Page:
Vitamin B1 or Thiamin known as the “morale” vitamin, vitamin B1 is beneficial for nerve and heart functions and for carbohydrate metabolism. Pregnancy, lactation, increased BMR, and antibiotic will increase the needs. An energy intake from protein and fat increases, vitamin B1 requirement decreases. Body reserves of vitamin B1 are small
So a steady dietary supply of the vitamin is important to avoid deficiency. Because of its central role in energy production, most of the body’s vitamin B1 located in the muscle. Thiamine absorbed from the diet is rapidly transformed in to its active form, thiamin pyrophosphate.
Functions of Vitamin B 1
Energy metabolism – thiamin as its active form TTP (combined with magnesium), is a vital coenzyme in the production of energy in cells.
Nervous system – vitamin B1 or Thiamin located in the nerve cell membrane is important for the transmission of nerve impulses in the brain and peripheral nerves. Vitamin B1 also plays an important role in metabolism of several brain neurotransmitters (including acetylcholine and serotonin).
Protein synthesis – thiamin is important in the synthesis of collagen (the major structural protein in the body). Thiamin deficiency is associated with decreased collagen formation and impaired wound healing.
Food containing Vitamin B1
pork, fortified cereals, dried legumes such as a split peas, brown rice, organ and lean meats, whole grains such as oats and whole grain wheat, nuts, cornmeal, enriched flour or bread, dried milk, wheat germ, dried egg yolk or whole egg, green peas, and seeds.
Vitamin B1 Deficiency
Heavy alcohol consumption reduces absorption of thiamin and interferes with its conversion to TTP.
Many processed food that form a major part of western diets today (e.g., sugar, white flour, white rice, oils, fats, and alcohol) have only trace amounts of thiamin. Infants who are breast feeded by mothers who are thiamin deficient can rapidly develop life-threatening signs of vitamin B1 deficiency. Also because of poor dietary intake, the elderly are at increased risk of deficiency.
Daily consumption of coffee and black tea depletes vitamin B1 stores in the body and may contribute to deficiency.
Folate deficiency impairs absorption of vitamin B1.
Because body reserves of vitamin B1 are low, an increase in requirements – caused by strenuous physical exertion, fever, stress, burns, overactive thyroid, liver disease, pregnancy, lactation, or adolescence, can rapidly lead to deficiency if dietary intake is poor.
Oral contraceptive use sharply increases vitamin B1 requirements. Several other commonly used drugs also interfere with vitamin B1 metabolism.
Sign and symptoms of Vitamin B1 Deficiency
Unrecognized vitamin B1 / Thiamin deficiency can produce ill-defined symptoms, such as irritability, depression, fatigue, and insomnia, particularly in people with increased thiamin requirements(e.g., pregnant and breast feeding women, women taking oral contraception, adolescent, diabetes, heavy alcohol users, the chronically ill.)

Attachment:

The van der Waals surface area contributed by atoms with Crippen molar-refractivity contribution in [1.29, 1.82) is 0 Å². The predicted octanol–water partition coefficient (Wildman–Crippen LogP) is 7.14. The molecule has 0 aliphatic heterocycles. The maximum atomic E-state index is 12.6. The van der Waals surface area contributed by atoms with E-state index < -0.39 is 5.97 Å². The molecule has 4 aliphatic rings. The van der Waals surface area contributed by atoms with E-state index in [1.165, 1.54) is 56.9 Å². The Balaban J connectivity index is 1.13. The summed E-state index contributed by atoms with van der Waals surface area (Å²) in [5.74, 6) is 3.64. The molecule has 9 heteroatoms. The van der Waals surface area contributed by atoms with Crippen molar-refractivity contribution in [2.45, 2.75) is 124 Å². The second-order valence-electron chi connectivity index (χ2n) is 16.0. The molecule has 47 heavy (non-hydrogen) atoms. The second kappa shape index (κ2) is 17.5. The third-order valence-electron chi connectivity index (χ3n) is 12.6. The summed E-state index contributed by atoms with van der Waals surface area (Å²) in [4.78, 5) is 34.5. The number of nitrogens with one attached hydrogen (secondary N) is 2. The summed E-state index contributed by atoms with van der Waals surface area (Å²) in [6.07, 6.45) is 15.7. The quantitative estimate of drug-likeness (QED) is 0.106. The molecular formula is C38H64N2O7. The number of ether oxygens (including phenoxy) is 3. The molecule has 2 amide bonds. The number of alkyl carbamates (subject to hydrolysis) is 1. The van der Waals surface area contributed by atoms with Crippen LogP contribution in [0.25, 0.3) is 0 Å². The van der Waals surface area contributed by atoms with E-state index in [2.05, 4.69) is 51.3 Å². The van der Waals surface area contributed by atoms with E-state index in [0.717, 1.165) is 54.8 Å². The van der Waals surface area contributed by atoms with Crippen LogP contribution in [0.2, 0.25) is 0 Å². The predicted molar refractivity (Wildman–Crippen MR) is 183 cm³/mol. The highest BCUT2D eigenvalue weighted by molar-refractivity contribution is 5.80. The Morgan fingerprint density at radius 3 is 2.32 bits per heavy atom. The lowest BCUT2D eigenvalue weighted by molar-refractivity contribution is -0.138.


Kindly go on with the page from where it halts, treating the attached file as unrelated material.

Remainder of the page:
Impaired sensation, movement, and reflexes in the arms and legs
deflects in learning and memory
Staggering gait, poor balance
Muscle tenderness especially in the calf muscles
Personality changes ( depression, irritability)
Impaired energy production and fatigue
shortness of breath
Impaired protein(collagen) synthesis, poor wound healing
Loss of appetite
Diminished antibody response to infection
Signs of excess
Respiratory failure and death with large doses
Vitamin B1 is rapidly excreted from the body by the kidneys. Thus, no evidence of toxicity after oral administration of thiamin has been reported.
Excessive thiamin by injection, however, has been associated with adverse effect, including convulsions, cardiac arrhythmias, and anaphylactic shock.
Use of Thiamin in prevention and therapy
Nerve disorders – because vitamin b1 deficiency can reduce pain tolerance, supplemental thiamin may ease chronic pain. Vitamin B1 may be effective in peripheral neuropathy, particularly in inflammatory nerve disorder. It may also be effective in diabetic neuropathy.
Heart failure – particularly in the elderly, chronic heart failure that responds poorly to conventional medical therapy should raise the suspicion of thiamin deficiency.
CNS disorders – vitamin B1 may be benefit in Alzheimer’s disease, anxiety, and depression.
Anemia – vitamin B1 deficiency produces an anemia resembling that of folate or vitamin B12 deficiency that responds to thiamin supplementation.
Exercise, physical activity, and sport – strenuous physical work or sports training increases demand for vitamin B1 and supplemental thiamin may improve performance if thiamin status is suboptimal.
Heavy alcohol consumption – supplemental vitamin B1 reduces the risk of deficiency in people who consume large amounts of alcohol.